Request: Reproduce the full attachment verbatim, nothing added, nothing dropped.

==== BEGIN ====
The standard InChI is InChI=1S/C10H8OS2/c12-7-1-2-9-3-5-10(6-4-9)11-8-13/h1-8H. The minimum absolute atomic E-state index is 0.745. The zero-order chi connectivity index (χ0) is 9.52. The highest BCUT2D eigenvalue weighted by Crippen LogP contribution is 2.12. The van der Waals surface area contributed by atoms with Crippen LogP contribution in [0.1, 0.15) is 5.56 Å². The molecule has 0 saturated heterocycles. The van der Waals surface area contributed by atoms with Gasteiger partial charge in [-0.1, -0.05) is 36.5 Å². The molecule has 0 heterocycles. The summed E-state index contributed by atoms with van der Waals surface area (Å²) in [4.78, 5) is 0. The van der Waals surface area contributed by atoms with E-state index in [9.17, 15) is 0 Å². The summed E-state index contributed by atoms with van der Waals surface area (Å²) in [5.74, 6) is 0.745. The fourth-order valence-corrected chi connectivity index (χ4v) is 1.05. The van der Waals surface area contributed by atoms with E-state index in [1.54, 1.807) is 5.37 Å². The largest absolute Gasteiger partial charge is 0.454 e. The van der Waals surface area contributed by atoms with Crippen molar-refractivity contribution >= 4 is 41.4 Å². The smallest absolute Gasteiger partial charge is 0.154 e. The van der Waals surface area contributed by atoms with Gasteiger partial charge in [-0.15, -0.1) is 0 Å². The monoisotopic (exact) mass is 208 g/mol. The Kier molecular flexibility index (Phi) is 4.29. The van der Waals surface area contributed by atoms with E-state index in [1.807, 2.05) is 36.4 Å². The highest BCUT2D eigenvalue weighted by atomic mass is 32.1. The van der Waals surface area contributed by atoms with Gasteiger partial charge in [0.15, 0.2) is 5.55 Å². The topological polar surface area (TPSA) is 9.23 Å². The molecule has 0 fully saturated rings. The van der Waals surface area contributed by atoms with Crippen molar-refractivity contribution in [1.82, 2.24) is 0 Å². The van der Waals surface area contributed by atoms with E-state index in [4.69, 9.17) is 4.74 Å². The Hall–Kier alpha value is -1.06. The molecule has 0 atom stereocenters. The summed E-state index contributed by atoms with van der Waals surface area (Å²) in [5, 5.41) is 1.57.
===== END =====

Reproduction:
The standard InChI is InChI=1S/C10H8OS2/c12-7-1-2-9-3-5-10(6-4-9)11-8-13/h1-8H. The minimum absolute atomic E-state index is 0.745. The zero-order chi connectivity index (χ0) is 9.52. The highest BCUT2D eigenvalue weighted by Crippen LogP contribution is 2.12. The van der Waals surface area contributed by atoms with Crippen LogP contribution in [0.1, 0.15) is 5.56 Å². The molecule has 0 saturated heterocycles. The van der Waals surface area contributed by atoms with Gasteiger partial charge in [-0.1, -0.05) is 36.5 Å². The molecule has 0 heterocycles. The summed E-state index contributed by atoms with van der Waals surface area (Å²) in [4.78, 5) is 0. The van der Waals surface area contributed by atoms with E-state index in [9.17, 15) is 0 Å². The summed E-state index contributed by atoms with van der Waals surface area (Å²) in [5.74, 6) is 0.745. The fourth-order valence-corrected chi connectivity index (χ4v) is 1.05. The van der Waals surface area contributed by atoms with E-state index in [1.54, 1.807) is 5.37 Å². The largest absolute Gasteiger partial charge is 0.454 e. The van der Waals surface area contributed by atoms with Crippen molar-refractivity contribution >= 4 is 41.4 Å². The smallest absolute Gasteiger partial charge is 0.154 e. The van der Waals surface area contributed by atoms with Gasteiger partial charge in [-0.15, -0.1) is 0 Å². The monoisotopic (exact) mass is 208 g/mol. The Kier molecular flexibility index (Phi) is 4.29. The van der Waals surface area contributed by atoms with E-state index in [1.807, 2.05) is 36.4 Å². The highest BCUT2D eigenvalue weighted by atomic mass is 32.1. The van der Waals surface area contributed by atoms with Gasteiger partial charge in [0.15, 0.2) is 5.55 Å². The topological polar surface area (TPSA) is 9.23 Å². The molecule has 0 fully saturated rings. The van der Waals surface area contributed by atoms with Crippen molar-refractivity contribution in [1.82, 2.24) is 0 Å². The van der Waals surface area contributed by atoms with E-state index in [4.69, 9.17) is 4.74 Å². The Hall–Kier alpha value is -1.06. The molecule has 0 atom stereocenters. The summed E-state index contributed by atoms with van der Waals surface area (Å²) in [5, 5.41) is 1.57.